What Your Business Needs to Know About Data Variety What Your Business Needs to Know About Data Variety
The bigger your business, the more likely your data is…interesting. Old methods of data collection put data in silos across several... What Your Business Needs to Know About Data Variety

The bigger your business, the more likely your data is…interesting. Old methods of data collection put data in silos across several departments. The computing power to handle data in all its forms wasn’t there, so breaking it up in the name of agile operations was key. Now, we’ve got machine and deep learning and a hope of finally making sense of it all. The three V’s of data—volume, variety, and velocityshape the way we think about data collection and processing. Each presents a unique challenge when moving from that jumble of legacy systems you’ve got now to the streamlined, flexible system of your dreams. Here’s what you need to know about data variety and how it fits into your data puzzle.

[Related Article: Avoiding Dangerous Judgment Errors in Using Data to Make Important Leadership Decisions]

Why should you care about data variety?

The old method of storing data was to silo it for expediency. Not every data decision needed to go through every department, so to prioritize agility, companies sectioned their data. Now, the era of truly big data, we can’t process what we have using traditional data methods. It’s time to put it all back together again.

Except now you’ve got data coming in that doesn’t match. One department labels their columns and rows differently. You’ve got repeat data just with different forms. And we haven’t thought about all the ways data comes into your organization. It’s a mess. You must plan to break down those silos and improve your data quality, whether its in lake form or otherwise. 

So what are some of the ways your data variety appears? 

  • unstructured data 
  • the structure between departments or companies
  • format
  • Natural Language
  • media (pictures, video, etc.)

What’s the Obstacle?

So what’s the holdup getting your data into a manageable form for big data? You’ve got a few different things standing in the way of pivoting your data management. It’s not just about throwing the next shiny piece of tech at it. Your human teams are your most significant resource making the shift to a big data culture, but first, you’ve got to:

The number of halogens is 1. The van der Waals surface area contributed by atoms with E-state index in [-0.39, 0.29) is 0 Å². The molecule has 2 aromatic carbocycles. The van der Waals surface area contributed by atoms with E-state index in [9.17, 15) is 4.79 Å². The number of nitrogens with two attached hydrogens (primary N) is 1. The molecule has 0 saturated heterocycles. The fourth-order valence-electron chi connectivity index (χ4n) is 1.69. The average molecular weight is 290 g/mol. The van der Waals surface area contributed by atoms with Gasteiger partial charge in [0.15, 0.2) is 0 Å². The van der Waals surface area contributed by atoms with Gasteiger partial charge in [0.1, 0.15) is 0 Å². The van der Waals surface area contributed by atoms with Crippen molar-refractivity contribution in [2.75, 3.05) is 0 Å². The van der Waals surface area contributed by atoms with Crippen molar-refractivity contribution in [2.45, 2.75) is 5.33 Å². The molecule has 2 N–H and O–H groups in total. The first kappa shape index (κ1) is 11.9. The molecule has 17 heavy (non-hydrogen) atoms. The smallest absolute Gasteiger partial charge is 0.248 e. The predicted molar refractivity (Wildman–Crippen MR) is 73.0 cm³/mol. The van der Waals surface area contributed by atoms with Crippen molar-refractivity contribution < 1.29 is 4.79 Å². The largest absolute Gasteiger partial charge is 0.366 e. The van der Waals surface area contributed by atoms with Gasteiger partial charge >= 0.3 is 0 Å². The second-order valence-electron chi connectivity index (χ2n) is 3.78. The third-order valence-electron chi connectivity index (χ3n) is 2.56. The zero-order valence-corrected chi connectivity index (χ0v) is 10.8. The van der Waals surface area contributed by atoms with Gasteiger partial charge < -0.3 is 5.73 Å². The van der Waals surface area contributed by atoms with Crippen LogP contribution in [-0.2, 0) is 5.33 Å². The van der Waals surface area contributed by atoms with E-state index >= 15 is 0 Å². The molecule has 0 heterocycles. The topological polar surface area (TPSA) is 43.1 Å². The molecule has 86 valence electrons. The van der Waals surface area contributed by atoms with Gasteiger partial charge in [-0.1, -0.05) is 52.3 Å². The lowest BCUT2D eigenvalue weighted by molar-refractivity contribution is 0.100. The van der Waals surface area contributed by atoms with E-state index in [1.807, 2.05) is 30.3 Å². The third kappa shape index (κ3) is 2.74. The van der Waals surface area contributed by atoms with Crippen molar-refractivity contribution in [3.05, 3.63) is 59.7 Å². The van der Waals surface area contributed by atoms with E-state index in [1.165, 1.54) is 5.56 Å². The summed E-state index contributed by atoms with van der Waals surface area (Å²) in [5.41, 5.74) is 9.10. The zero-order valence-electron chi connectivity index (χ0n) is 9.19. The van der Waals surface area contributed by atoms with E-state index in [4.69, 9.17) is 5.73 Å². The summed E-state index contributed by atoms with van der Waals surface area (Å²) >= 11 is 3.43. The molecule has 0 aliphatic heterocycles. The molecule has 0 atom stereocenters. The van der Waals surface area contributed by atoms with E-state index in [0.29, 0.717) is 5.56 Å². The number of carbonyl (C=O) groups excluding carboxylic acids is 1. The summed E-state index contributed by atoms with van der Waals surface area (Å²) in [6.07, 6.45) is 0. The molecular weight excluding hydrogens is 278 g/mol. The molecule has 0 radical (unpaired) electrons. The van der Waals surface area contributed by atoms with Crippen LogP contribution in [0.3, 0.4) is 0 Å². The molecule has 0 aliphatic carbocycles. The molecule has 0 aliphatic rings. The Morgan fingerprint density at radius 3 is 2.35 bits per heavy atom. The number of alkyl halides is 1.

• Address concerns – You know exactly where your shoes are in your messy house, but you’d never send someone into your messy house to look for them. Data is the same way. Departmental data swamps are comfortable but could be embarrassing to share. 
  • Give the right people access – those of you who have sensitive information rightfully restrict access, but it’s a delicate balance. You have to find the line between protecting your data and allowing those who need it to have access. It could be a matter of figuring out a better way to process sensitive data with anonymity.
  • Stop Ignoring the issue – proceeding without some data integration plan isn’t going to work either. It prevents you from using data in unique ways that might reveal insights you didn’t have before and it builds your enterprise data debt

The Old Ways Won’t Work

Traditional models of data management won’t keep up with big data variety. Many businesses are still operating under one of two types of data management systems. These are bound up in legacy systems that are difficult to scale and human labor-intensive for very little return. 

Master Data Management (MDM)

MDM merges all data to match an existing entity, swapping a common nickname with a full name, for example. Once they’re in place, MDM delivers a rule of thumb for your structured data, helping deal with duplicates and null fields.

They’re human-intensive, however, requiring long hours setting up the record definitions. At the scale most enterprises have now, this would be prohibitively difficult, and that’s if a human team manages to define fields without error. It won’t touch unstructured data – there’s no way it can – and using it will cost you.

Extract, Transform, Lead (ETL)

This method uses conversion routines written upfront with cleaning and updating over time for accuracy. It’s excellent for the structured data you have now, but very difficult to scale because it’s time-intensive and expensive. 

It won’t give you a data standard either. For intensive training, it just doesn’t deliver the consistency you need across your points of consumption. It’s suitable for handling things like data volume, but variety just isn’t going to deliver.

Thinking Differently about Data Variety

Your problem isn’t necessarily the amount of data you have but integrating data from more sources than ever before. While a handful of Silicon Valley giants are managing this issue, most companies are still struggling. They’re operating legacy systems with unstructured data not meant for processing that way, and it’s going to slow things down.

[Related Article: Missing Data in Supervised Machine Learning]

Some of the biggest promises come from a concept called Human Guided Machine Learning. It uses domain level experts to help guide and train machines to label data that doesn’t necessarily fit in simple columns and rows. Whatever you do, throwing money at your data may not solve your issue if you aren’t investing in the right thing. As you begin to consider your data variety solutions, look to the annex of human input and machine learning because that could be the most viable solution.

Elizabeth Wallace, ODSC

Elizabeth is a Nashville-based freelance writer with a soft spot for startups. She spent 13 years teaching language in higher ed and now helps startups and other organizations explain - clearly - what it is they do. Connect with her on LinkedIn here: https://www.linkedin.com/in/elizabethawallace/